James Frayne is Director of Public First and author of Meet the People, a guide to moving public opinion.
The public is united in desire for change. There’s little agreement on what this means for policy, but total agreement that things can’t go on as they are. It’s not just about Brexit; the public are tired of endless talking from politicians but little action on things that matter to them (from housing to homelessness to crime). It’s reasonable to assume the next election will be won by the Party that most effectively harnesses this desire for change. While every incumbent Government fears the change narrative, and while there’s a limit to what any Government can do to appear fresh after a decade in power, this Conservative Government is in particular danger.
This is for two reasons. Firstly, because the belief in change is pervasive but entirely ill-defined – meaning it’s hard for the Party to address it through targeted policy development; it’s essentially cultural. This makes the chances of voters turning to radical alternatives (like Corbyn) much higher. Secondly, it’s dangerous because the Conservatives have failed to deliver Brexit cleanly and on time – in part because of high-profile Conservative Remain activists in Parliament – which is wiping out trust in their ability to bring about change.
For many, it won’t matter if the Conservatives deliver some form of Brexit later. Those former Labour loyalists in the Midlands and North that voted Conservative for the first time in 2017 – in places like Mansfield – have learned, as they suspected, all politicians want to ignore your vote and that all politicians are the same. They’re incandescent with rage. The “f you all” sentiment following Brexit’s delay is going to be disproportionately bad for the Conservatives. Labour’s “treachery” – as these voters see it – has been priced into their thinking; Conservative “treachery” and / or inertia is something new. And this explains why the Conservatives are dropping in the polls. Brexit voters are peeling off.
The result is every other party has a change narrative except the Conservatives. This is a terrible position to be in. So far, it doesn’t look like the Conservatives have even vaguely understood what is happening around them and the negative electoral impact the Brexit debacle will have. David Gauke’s extraordinarily breezy performance on Marr on Sunday reflects that. It was almost designed to wind people up and cost votes. As the Party’s main spokesperson after last week’s chaos, he should have been on his knees with contrition that the Conservatives have failed to deliver, talking directly to Midlands and Northern voters about what the hell the Party is going to do about it all. Instead, we got someone that looked like he couldn’t give a toss.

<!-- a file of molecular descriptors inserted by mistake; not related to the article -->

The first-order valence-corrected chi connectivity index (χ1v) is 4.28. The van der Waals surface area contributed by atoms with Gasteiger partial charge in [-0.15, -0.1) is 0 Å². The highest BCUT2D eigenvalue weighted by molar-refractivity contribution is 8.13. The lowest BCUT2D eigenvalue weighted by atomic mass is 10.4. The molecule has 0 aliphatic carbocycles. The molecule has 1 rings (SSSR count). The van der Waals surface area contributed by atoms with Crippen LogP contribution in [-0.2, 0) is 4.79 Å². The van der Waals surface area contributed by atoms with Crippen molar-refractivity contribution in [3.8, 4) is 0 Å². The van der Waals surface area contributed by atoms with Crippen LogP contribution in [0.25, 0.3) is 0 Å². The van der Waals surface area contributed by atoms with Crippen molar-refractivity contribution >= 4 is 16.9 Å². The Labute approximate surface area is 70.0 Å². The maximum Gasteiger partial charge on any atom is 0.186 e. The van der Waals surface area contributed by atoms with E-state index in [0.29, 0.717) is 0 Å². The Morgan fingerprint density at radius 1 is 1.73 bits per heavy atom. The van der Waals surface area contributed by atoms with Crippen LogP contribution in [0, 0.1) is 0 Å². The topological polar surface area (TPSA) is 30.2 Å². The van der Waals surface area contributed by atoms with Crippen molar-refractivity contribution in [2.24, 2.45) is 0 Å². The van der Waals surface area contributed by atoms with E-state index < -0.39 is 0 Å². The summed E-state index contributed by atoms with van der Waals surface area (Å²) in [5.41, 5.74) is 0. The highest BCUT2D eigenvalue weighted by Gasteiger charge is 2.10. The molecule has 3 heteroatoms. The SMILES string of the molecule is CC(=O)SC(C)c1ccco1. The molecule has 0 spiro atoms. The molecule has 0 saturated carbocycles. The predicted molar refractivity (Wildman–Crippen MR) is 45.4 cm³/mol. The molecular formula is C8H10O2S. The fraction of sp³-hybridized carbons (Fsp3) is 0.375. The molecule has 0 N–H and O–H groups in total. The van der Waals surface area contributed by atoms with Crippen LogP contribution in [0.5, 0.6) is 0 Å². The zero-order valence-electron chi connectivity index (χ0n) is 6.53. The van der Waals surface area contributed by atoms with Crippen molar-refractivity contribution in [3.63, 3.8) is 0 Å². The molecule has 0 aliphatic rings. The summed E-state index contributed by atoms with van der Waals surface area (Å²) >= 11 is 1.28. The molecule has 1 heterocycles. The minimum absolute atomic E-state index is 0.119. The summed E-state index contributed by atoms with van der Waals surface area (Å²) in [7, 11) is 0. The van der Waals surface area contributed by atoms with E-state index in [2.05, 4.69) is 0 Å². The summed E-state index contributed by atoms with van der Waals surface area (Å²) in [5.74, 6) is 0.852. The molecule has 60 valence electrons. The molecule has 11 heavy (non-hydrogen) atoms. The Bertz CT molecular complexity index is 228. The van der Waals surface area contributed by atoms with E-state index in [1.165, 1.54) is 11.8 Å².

Change UK are not the problem for the Conservatives; their change narrative is ultimately weak. “Vote for change and Chuka Umunna” is laughable; their candidates come straight out of central casting for modern politicians. The Conservatives’ primary vulnerability on change comes from two sources. Most obviously, from UKIP (and sadly Tommy Robinson) and Farage’s Brexit Party, which only needs a higher profile to surge. The other source is from those that decide there’s no point in voting anymore. This group – effectively the “Non-voters for No Change” – will spread their aggressive apathy online and to their friends and work colleagues and they will depress Conservative turnout. Anecdotally, and it’ll need testing, I know of many people that say they won’t vote again – and certainly not for a mainstream party.
As it stands, it’s hard not to see that, were an election to be called soon, Labour would sweep into power on public disillusionment with the status quo – with every party tearing into the Conservatives’ record, and with the Conservatives meekly suggesting that things might be even worse under Corbyn. Unfortunately, many of their new supporters will be too irritated to care.